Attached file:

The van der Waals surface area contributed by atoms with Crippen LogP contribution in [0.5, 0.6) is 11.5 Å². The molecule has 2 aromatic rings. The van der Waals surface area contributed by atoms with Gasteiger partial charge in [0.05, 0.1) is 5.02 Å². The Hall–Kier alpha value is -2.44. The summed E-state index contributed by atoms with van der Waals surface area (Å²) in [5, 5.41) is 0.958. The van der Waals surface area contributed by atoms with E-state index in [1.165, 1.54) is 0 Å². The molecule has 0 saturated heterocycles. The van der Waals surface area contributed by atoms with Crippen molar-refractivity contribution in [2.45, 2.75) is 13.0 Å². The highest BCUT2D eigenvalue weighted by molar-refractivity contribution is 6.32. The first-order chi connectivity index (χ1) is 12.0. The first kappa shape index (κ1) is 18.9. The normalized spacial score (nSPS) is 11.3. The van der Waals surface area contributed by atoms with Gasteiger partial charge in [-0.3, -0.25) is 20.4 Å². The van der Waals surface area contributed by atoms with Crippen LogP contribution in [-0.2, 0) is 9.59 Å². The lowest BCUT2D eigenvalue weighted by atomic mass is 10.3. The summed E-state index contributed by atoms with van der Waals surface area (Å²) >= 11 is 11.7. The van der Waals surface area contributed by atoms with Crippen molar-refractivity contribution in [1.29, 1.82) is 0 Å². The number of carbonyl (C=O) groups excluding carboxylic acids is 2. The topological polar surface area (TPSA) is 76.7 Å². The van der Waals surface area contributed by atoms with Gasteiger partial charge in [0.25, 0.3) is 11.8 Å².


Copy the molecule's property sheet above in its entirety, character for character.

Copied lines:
The van der Waals surface area contributed by atoms with Crippen LogP contribution in [0.5, 0.6) is 11.5 Å². The molecule has 2 aromatic rings. The van der Waals surface area contributed by atoms with Gasteiger partial charge in [0.05, 0.1) is 5.02 Å². The Hall–Kier alpha value is -2.44. The summed E-state index contributed by atoms with van der Waals surface area (Å²) in [5, 5.41) is 0.958. The van der Waals surface area contributed by atoms with E-state index in [1.165, 1.54) is 0 Å². The molecule has 0 saturated heterocycles. The van der Waals surface area contributed by atoms with Crippen molar-refractivity contribution in [2.45, 2.75) is 13.0 Å². The highest BCUT2D eigenvalue weighted by molar-refractivity contribution is 6.32. The first-order chi connectivity index (χ1) is 12.0. The first kappa shape index (κ1) is 18.9. The normalized spacial score (nSPS) is 11.3. The van der Waals surface area contributed by atoms with Gasteiger partial charge in [-0.3, -0.25) is 20.4 Å². The van der Waals surface area contributed by atoms with Crippen LogP contribution in [-0.2, 0) is 9.59 Å². The lowest BCUT2D eigenvalue weighted by atomic mass is 10.3. The summed E-state index contributed by atoms with van der Waals surface area (Å²) >= 11 is 11.7. The van der Waals surface area contributed by atoms with Crippen molar-refractivity contribution in [1.29, 1.82) is 0 Å². The number of carbonyl (C=O) groups excluding carboxylic acids is 2. The topological polar surface area (TPSA) is 76.7 Å². The van der Waals surface area contributed by atoms with Gasteiger partial charge in [0.25, 0.3) is 11.8 Å².